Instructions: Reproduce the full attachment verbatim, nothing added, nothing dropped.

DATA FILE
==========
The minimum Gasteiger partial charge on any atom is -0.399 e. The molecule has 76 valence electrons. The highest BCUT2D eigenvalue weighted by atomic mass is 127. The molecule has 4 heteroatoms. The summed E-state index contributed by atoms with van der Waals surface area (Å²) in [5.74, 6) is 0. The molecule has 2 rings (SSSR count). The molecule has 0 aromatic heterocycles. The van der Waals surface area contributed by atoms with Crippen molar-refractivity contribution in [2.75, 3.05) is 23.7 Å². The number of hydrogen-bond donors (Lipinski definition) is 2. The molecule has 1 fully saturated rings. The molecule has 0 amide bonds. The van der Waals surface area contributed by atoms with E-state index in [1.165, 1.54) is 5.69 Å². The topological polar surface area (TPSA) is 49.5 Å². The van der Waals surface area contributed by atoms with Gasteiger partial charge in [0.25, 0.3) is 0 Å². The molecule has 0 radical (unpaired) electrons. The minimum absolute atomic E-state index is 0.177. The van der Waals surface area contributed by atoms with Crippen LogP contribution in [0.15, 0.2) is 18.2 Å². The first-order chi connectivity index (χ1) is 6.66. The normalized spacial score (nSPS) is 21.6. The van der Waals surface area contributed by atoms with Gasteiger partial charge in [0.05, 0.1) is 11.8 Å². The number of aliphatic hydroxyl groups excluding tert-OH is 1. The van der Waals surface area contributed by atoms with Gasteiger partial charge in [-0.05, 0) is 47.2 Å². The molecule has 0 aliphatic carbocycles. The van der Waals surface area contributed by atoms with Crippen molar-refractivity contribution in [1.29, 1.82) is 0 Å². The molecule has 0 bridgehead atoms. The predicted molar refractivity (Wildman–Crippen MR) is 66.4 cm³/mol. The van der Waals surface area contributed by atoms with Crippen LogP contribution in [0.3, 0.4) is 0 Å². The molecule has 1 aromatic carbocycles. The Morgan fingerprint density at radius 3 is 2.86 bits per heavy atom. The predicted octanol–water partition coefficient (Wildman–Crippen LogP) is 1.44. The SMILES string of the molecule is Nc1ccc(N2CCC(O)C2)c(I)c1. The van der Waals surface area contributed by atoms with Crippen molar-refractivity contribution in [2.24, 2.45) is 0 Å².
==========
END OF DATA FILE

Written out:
The minimum Gasteiger partial charge on any atom is -0.399 e. The molecule has 76 valence electrons. The highest BCUT2D eigenvalue weighted by atomic mass is 127. The molecule has 4 heteroatoms. The summed E-state index contributed by atoms with van der Waals surface area (Å²) in [5.74, 6) is 0. The molecule has 2 rings (SSSR count). The molecule has 0 aromatic heterocycles. The van der Waals surface area contributed by atoms with Crippen molar-refractivity contribution in [2.75, 3.05) is 23.7 Å². The number of hydrogen-bond donors (Lipinski definition) is 2. The molecule has 1 fully saturated rings. The molecule has 0 amide bonds. The van der Waals surface area contributed by atoms with E-state index in [1.165, 1.54) is 5.69 Å². The topological polar surface area (TPSA) is 49.5 Å². The van der Waals surface area contributed by atoms with Gasteiger partial charge in [0.25, 0.3) is 0 Å². The molecule has 0 radical (unpaired) electrons. The minimum absolute atomic E-state index is 0.177. The van der Waals surface area contributed by atoms with Crippen LogP contribution in [0.15, 0.2) is 18.2 Å². The first-order chi connectivity index (χ1) is 6.66. The normalized spacial score (nSPS) is 21.6. The van der Waals surface area contributed by atoms with Gasteiger partial charge in [0.05, 0.1) is 11.8 Å². The number of aliphatic hydroxyl groups excluding tert-OH is 1. The van der Waals surface area contributed by atoms with Gasteiger partial charge in [-0.05, 0) is 47.2 Å². The molecule has 0 aliphatic carbocycles. The van der Waals surface area contributed by atoms with Crippen molar-refractivity contribution in [1.29, 1.82) is 0 Å². The molecule has 0 bridgehead atoms. The predicted molar refractivity (Wildman–Crippen MR) is 66.4 cm³/mol. The van der Waals surface area contributed by atoms with Crippen LogP contribution in [0.3, 0.4) is 0 Å². The molecule has 1 aromatic carbocycles. The Morgan fingerprint density at radius 3 is 2.86 bits per heavy atom. The predicted octanol–water partition coefficient (Wildman–Crippen LogP) is 1.44. The SMILES string of the molecule is Nc1ccc(N2CCC(O)C2)c(I)c1. The van der Waals surface area contributed by atoms with Crippen molar-refractivity contribution in [2.24, 2.45) is 0 Å².